Bands, festivals and the lot are releasing branded booze by the dozens these days. GRIMM makes it its mission to get to the bottom (of the bottle) of this trend with insightful reviews and extra backgrounds. So sit back, PICK YOUR POISON, and discover all you need to know about your favorite band's alcoholic brands!
We were sad we could not attend Midgardsblot in Norway this year. With pain in our hearts we followed the adventures of last year's friends and reminisced on the perfect experience we had last year. We were thrilled to share our review of the Midgard's Ale with our readers. However, there was more we got to taste on those holy Viking grounds... Under the motto 'Better late than never' we want to introduce you to Midgardsblot Mjød or mead!
Served from the tap at the smaller Viking stage we start our tasting at one of the many wooden benches. You don't get to write down tasting notes with a guy getting his beard braided next to you every day. Only at Midgardsblot! We are looking at an unfiltered golden liquid with a grassy, fresh aroma. It's clear from the first sip this is a mead with a malt base. Not overly sweet, this a mead that would appeal to several beer lovers. The deeper flavors reveal a sweet note of honey (duh!), grass, hay. It has a natural and pure taste which is pretty straightforward and excludes the assumption that anything artificial was added. What I personally find less successful about the Midgardsblot mead is the fact it has a lot of fizzy carbonation and is a bit watery in texture.
When talking about mead many people associate it with a very sweet wine-like drink often termed 'honey wine'. The Midgardsblot mead is something complete different, though. Technically speaking I would guess we are dealing with a braggot style of beer here. [Editor's note: funny enough, this year GRIMM Gent ended up brewing his first beer which happened to be a braggot too! Read everything about Odroerir here or order it online here].
Because mead is such a historic style of alcoholic drink we decided to dig a little deeper and ask the brewer for more background info! Jonas Jensen of Eiker Ølfabrikk was so kind to answer some of our questions regarding the mead:
If you look online, there are a lot of styles of mead. How would you describe this mead?
This is a dry braggot. Braggot is a mead with malt. The malt contributes with a bit of colour and some residual sweetness. For 1000 liters we used 150 kg of local honey and 125 kg of organic malt.
Are you willing to share some specific ingredients you used?
150 kg og local honey (lynghonning) which is collected in august. It has a more intens flavour and aroma than summer honey) 100 kg pale malt, 25 kg caramel malt. The yeast we used is a champagne yeast called Lalvin DV10.
Can you tell us anything on the brewing process?
The malt is mashed at high temperature, 70 degrees celcius, for 90 minutes. The wort is boiled for 90 minutes. Honey is added to the wort when the wort is cooled down to 60 degrees celsius. We keep fermentation temperature at 17 degrees and add yeast nutrients (Fermaid K) every second day for the first week.
How did you come to brew the Midgardblot's Mead? Did the festival contact you or vice versa?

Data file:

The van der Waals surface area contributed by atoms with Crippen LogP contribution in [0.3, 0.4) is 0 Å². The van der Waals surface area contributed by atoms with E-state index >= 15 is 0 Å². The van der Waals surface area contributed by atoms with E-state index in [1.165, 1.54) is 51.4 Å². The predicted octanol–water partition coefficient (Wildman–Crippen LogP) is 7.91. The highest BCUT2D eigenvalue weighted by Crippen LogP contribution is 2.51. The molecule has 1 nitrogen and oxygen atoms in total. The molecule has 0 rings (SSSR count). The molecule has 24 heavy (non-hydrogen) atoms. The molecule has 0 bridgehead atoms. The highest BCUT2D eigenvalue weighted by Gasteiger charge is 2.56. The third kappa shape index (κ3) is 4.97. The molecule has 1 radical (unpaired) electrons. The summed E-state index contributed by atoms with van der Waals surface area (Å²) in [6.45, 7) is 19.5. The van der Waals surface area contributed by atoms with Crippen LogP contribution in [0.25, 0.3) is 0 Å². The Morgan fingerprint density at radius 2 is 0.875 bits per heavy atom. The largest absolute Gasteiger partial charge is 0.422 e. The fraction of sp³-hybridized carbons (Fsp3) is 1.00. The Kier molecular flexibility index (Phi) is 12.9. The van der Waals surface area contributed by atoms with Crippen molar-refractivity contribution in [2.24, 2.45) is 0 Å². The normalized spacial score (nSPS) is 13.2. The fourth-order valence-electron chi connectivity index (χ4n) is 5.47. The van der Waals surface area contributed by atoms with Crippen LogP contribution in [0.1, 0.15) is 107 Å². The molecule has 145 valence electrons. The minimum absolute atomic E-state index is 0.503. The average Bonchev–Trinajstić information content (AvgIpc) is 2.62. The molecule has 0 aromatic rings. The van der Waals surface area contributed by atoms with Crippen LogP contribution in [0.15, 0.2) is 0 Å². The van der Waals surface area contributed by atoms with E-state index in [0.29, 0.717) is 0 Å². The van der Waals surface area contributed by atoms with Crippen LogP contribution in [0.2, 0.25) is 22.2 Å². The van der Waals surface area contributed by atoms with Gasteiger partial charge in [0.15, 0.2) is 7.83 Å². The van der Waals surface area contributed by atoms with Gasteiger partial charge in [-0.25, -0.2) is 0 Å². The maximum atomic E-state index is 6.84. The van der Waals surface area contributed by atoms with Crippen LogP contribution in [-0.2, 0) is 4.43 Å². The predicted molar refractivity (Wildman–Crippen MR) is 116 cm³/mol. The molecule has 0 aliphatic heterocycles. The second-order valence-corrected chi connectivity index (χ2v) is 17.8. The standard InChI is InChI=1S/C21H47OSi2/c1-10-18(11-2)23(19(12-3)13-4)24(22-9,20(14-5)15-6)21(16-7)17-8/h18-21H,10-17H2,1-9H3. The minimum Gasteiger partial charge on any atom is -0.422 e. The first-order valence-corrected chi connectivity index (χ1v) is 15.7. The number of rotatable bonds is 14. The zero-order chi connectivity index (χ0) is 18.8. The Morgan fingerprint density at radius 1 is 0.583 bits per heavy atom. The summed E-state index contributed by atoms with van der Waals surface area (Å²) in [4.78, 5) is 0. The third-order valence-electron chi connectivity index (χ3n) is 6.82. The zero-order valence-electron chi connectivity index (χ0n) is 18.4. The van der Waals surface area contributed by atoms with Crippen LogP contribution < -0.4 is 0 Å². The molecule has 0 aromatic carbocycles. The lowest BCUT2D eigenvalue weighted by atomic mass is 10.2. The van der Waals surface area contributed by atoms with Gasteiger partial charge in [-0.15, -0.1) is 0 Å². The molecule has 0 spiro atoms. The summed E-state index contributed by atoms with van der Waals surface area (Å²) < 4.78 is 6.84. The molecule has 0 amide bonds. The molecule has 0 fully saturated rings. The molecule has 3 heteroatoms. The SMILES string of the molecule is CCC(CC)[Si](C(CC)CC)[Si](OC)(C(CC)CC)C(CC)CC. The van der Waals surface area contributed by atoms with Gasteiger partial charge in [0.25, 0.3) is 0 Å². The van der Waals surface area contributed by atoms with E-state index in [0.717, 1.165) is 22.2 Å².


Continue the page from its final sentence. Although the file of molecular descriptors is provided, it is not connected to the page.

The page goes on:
It was both ways actually. I contacted them in January but got no reply. Then they contacted me in May asking if we could make mead for the festival. Very few breweries in Norway make mead, we are the only one with a listing at Vinmonopolet (www.vinmonpolet.no) which is the state operated bottle shops.
Since this was brewed for a viking festival, did you pay special attention on how the vikings brewed their mead?
Yes and no. The vikings never (or very seldom) drank pure mead. This is because honey was extremely expensive. The scandinavians were never good at bee keeping. It is assumed that what they drank was brewed with what they had at hand, so they would probably make a mix of fruits, berries, malt and honey. We have not done much testing on mixing fruit and berries in our mead, that`s is why I played it safe and made a dry braggot.
How much of the mead was brewed and do you have any left after the festival?
We made 35 kegs of 30 liters. During the festival one of our tap-lines died so we did not sell all the kegs, we have about 15 left.
Will you make new batches yearly for each edition of the festival now?
We will have an evaluation meeting with the team form Midgardsblot this autumn to discuss what to do next year. I hope we will end up making a new batch next year, maybe even make two batches. One with berries and one without.
Can you tell us a bit more on your brewing philosophy? I understood you brew everything ecologically. What does this mean practically?
All our products are made either with certified organic ingredients or locally sourced ingredients. We believe that we need to work with nature, not against it. That is why we will not use products made with the use of pesticides and artificial fertilizer. Big fields of mono-culture is extremely fragile to pests and damage. Nature is very adaptable so the level of pesticide used will only increase to keep pest away. It is better to have a diversity in the field and find microorganisms, plants and insects that can keep the food plants healthy.
Anything else you would like to add to our review?
Eiker Ølfabrikk is a family business. We produce about 50.000 liters of beer per year and we hope to increase the production of mead to about 10.000 per year. Last year we produced 3000, and this year we will produce 5000. Let me know if you know of anyone who would be interested in importing our mead to Belgium.
Thank you Jonas for all the additional info!
Be sure to follow Eiker Ølfabrikk on Facebook!
For the collectors among us we can share that the official beer of this year's edition of Midgardsblot was a white pale ale brewed by Færder Mikrobryggeri and the official mead a melomel brewed by Mjøderiet. We have added them to our Pick Your Poison list on Untappd!